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I’m weak at the knees at this new research



Makes you wonder whose side those researchers they have these days are on, doesn’t it? Particularly when they come up with findings that suggest that not only do cortisone injections for osteoarthritic knees not work, they may make matters worse. It was there, in the BMJ. Yeah, I know. But still.

It also makes you wonder where common sense has gone in medicine. I give loads of knee injections, and most of my patients swear by it. Some even swear during it.

Besides, they’ve made the schoolboy error of taking a very patient-centric view. There are two sides to any intervention, and by stupidly focusing solely on patient benefit, they have completely overlooked the benefits to the GP. Specifically:

By focusing solely on patient benefit, they’ve completely overlooked the benefits to the GP

1 These are really easy consultations, as they don’t require any intellectual activity whatsoever.

2 The injection gives the illusion that we are actually doing something, which makes a nice change from the delusion that we are actually doing something (eg: dishing out statins to patients who won’t take them to prevent something that wouldn’t have happened anyway).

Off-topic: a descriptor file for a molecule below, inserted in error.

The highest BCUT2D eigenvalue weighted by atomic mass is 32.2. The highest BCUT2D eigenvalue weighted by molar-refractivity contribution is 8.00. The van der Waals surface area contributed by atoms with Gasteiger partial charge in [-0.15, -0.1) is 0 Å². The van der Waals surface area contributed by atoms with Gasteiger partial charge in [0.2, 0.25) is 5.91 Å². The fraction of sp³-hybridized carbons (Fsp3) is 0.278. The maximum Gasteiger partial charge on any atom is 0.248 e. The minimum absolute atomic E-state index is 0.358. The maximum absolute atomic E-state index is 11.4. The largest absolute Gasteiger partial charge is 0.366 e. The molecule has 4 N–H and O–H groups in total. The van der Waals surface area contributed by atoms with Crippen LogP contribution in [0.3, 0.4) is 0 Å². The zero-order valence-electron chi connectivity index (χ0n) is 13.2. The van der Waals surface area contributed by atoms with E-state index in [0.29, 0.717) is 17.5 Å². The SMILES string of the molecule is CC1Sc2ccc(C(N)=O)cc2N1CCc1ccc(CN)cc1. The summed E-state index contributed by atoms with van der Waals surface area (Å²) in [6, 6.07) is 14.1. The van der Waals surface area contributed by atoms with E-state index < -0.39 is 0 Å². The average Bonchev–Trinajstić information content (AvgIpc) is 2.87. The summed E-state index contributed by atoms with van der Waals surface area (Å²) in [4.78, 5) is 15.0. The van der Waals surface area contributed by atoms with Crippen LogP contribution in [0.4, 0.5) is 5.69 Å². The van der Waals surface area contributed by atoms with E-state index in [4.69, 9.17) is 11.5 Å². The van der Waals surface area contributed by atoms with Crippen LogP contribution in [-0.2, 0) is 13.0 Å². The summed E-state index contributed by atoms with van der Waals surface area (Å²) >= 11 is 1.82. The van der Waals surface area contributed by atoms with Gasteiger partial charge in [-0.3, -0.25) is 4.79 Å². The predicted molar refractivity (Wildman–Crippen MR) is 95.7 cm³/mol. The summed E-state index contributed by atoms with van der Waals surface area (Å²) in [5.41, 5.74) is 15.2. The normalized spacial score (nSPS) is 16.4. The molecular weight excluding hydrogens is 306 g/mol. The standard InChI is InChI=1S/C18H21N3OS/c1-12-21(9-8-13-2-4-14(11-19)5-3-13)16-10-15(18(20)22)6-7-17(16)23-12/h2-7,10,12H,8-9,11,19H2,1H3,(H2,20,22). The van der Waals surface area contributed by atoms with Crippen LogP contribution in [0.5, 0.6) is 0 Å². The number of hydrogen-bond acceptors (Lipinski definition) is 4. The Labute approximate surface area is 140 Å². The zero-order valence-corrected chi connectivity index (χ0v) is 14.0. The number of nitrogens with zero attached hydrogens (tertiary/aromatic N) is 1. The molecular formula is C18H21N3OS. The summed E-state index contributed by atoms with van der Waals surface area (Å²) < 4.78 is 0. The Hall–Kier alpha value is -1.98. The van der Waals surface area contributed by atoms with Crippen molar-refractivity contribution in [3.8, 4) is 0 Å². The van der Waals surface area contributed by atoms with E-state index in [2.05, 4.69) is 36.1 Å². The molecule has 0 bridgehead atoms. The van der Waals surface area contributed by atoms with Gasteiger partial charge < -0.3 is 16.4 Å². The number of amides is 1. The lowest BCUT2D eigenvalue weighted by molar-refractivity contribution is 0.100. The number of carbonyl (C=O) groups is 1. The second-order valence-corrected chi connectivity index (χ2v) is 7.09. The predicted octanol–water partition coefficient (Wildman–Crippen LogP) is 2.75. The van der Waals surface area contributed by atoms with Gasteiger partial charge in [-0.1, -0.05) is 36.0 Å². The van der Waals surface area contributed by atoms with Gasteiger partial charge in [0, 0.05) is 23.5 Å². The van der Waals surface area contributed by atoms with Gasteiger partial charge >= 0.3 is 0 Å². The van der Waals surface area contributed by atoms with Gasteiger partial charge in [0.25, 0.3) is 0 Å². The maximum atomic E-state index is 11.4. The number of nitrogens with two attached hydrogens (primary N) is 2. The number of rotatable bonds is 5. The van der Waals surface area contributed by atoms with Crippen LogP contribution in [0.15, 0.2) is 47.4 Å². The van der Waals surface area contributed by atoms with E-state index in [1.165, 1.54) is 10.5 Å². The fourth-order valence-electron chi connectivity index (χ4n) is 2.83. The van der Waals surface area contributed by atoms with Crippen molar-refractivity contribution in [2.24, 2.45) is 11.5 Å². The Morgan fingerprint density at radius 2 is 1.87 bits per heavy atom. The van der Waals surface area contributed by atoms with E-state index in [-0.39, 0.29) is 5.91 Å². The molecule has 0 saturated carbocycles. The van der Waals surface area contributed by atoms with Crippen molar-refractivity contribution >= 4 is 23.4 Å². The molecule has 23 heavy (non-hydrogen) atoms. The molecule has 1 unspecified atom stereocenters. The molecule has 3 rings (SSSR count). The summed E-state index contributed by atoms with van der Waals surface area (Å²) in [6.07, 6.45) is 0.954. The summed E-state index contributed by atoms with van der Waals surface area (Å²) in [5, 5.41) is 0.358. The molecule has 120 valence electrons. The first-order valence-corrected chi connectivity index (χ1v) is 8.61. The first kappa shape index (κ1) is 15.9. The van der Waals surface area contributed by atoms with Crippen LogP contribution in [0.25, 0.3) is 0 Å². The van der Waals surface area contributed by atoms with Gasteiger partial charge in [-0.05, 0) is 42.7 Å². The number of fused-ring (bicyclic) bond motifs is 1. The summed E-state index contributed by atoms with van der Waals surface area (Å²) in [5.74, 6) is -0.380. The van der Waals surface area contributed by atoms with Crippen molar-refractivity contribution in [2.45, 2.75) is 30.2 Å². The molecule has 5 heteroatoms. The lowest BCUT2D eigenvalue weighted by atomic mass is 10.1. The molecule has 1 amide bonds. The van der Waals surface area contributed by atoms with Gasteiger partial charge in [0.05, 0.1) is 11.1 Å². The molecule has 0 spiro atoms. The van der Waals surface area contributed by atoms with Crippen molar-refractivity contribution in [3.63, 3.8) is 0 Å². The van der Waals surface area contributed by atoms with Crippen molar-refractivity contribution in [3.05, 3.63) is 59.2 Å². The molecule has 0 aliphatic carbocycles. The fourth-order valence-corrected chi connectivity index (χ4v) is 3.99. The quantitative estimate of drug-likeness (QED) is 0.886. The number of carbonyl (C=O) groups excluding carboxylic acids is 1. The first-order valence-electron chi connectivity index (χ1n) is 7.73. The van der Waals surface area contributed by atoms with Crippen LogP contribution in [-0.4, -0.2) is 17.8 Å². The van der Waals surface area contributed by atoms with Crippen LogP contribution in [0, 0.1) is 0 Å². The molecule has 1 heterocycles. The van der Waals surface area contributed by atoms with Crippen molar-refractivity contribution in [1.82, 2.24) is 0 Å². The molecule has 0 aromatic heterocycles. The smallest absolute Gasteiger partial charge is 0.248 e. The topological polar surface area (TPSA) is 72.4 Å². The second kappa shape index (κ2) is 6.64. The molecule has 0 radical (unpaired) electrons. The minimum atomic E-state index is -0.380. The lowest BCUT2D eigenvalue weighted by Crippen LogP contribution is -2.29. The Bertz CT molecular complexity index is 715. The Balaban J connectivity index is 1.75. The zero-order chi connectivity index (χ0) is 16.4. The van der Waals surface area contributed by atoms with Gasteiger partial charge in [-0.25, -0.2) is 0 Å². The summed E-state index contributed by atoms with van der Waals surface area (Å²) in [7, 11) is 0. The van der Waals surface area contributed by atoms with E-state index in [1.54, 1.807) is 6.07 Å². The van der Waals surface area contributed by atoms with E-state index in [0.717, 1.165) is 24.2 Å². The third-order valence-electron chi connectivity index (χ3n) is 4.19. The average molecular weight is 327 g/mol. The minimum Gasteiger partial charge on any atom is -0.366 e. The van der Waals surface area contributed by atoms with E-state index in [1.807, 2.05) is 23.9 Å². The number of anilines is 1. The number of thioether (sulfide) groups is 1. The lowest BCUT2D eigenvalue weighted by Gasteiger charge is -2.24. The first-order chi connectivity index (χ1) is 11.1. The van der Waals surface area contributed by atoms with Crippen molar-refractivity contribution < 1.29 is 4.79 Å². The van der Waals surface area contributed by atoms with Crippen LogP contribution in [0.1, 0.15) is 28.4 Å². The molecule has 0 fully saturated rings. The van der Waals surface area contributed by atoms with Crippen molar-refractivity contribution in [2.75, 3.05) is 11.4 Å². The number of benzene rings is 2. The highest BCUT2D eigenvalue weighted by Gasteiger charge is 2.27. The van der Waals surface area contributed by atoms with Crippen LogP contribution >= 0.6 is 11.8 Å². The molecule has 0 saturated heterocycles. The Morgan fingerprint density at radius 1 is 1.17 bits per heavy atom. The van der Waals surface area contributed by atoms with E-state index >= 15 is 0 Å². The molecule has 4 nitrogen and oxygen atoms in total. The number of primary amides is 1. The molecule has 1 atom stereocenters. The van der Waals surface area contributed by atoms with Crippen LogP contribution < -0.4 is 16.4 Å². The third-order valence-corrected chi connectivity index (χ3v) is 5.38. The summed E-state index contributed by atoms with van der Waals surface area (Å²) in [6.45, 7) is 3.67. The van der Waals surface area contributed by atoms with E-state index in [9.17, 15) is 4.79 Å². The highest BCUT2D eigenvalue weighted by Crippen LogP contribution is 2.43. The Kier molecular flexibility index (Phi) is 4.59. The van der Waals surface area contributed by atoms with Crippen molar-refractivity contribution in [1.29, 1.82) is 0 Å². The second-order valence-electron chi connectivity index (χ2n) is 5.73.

3 We get paid for doing them.

Take this away from us, and what do we have to offer patients?

Research (that again) suggests that standard oral analgesics are ineffective/potentially dangerous, waits for physio are beyond average life expectancy, and TKRs are only available to those who are paragons of health virtue and most of these patients aren’t (try weighing them) otherwise they probably wouldn’t have such bad OA in the first place.

It’s EBM gone mad and they’re just spoiling it for the rest of us. Why don’t they do something useful instead, and meta-analyse the hell out of the Government’s suggestion that we should be visiting residential homes every week?

That workload can only increase, on account of a lot of untreated arthritis. In the meantime, let’s give those so-called researchers an injection of common sense. Or doesn’t it work?

Dr Tony Copperfield is a GP in Essex. Read more of Copperfield’s blogs at http://www.pulsetoday.co.uk/views/copperfield or follow him on Twitter @doccopperfield